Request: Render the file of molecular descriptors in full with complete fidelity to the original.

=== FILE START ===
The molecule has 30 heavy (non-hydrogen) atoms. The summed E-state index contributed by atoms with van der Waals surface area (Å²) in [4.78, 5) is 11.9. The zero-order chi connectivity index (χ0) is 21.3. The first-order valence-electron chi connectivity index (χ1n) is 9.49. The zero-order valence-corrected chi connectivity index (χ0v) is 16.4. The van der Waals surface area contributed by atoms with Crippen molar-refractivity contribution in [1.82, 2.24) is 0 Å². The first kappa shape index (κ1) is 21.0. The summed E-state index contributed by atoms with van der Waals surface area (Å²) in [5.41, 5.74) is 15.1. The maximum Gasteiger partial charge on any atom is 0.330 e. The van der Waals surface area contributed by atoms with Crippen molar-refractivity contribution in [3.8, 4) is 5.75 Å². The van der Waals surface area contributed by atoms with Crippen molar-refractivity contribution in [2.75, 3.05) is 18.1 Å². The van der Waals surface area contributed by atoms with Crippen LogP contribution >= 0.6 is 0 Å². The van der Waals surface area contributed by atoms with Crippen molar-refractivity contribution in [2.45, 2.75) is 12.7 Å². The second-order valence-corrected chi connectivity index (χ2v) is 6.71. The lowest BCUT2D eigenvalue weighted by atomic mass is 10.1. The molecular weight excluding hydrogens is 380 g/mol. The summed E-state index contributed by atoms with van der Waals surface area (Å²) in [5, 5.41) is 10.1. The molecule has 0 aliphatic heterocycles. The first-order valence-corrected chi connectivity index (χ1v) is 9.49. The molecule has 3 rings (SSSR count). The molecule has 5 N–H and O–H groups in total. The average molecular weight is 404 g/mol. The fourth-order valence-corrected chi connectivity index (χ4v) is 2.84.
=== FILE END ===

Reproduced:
The molecule has 30 heavy (non-hydrogen) atoms. The summed E-state index contributed by atoms with van der Waals surface area (Å²) in [4.78, 5) is 11.9. The zero-order chi connectivity index (χ0) is 21.3. The first-order valence-electron chi connectivity index (χ1n) is 9.49. The zero-order valence-corrected chi connectivity index (χ0v) is 16.4. The van der Waals surface area contributed by atoms with Crippen molar-refractivity contribution in [1.82, 2.24) is 0 Å². The first kappa shape index (κ1) is 21.0. The summed E-state index contributed by atoms with van der Waals surface area (Å²) in [5.41, 5.74) is 15.1. The maximum Gasteiger partial charge on any atom is 0.330 e. The van der Waals surface area contributed by atoms with Crippen molar-refractivity contribution in [3.8, 4) is 5.75 Å². The van der Waals surface area contributed by atoms with Crippen molar-refractivity contribution in [2.75, 3.05) is 18.1 Å². The van der Waals surface area contributed by atoms with Crippen LogP contribution >= 0.6 is 0 Å². The van der Waals surface area contributed by atoms with Crippen molar-refractivity contribution in [2.45, 2.75) is 12.7 Å². The second-order valence-corrected chi connectivity index (χ2v) is 6.71. The lowest BCUT2D eigenvalue weighted by atomic mass is 10.1. The molecular weight excluding hydrogens is 380 g/mol. The summed E-state index contributed by atoms with van der Waals surface area (Å²) in [5, 5.41) is 10.1. The molecule has 0 aliphatic heterocycles. The first-order valence-corrected chi connectivity index (χ1v) is 9.49. The molecule has 3 rings (SSSR count). The molecule has 5 N–H and O–H groups in total. The average molecular weight is 404 g/mol. The fourth-order valence-corrected chi connectivity index (χ4v) is 2.84.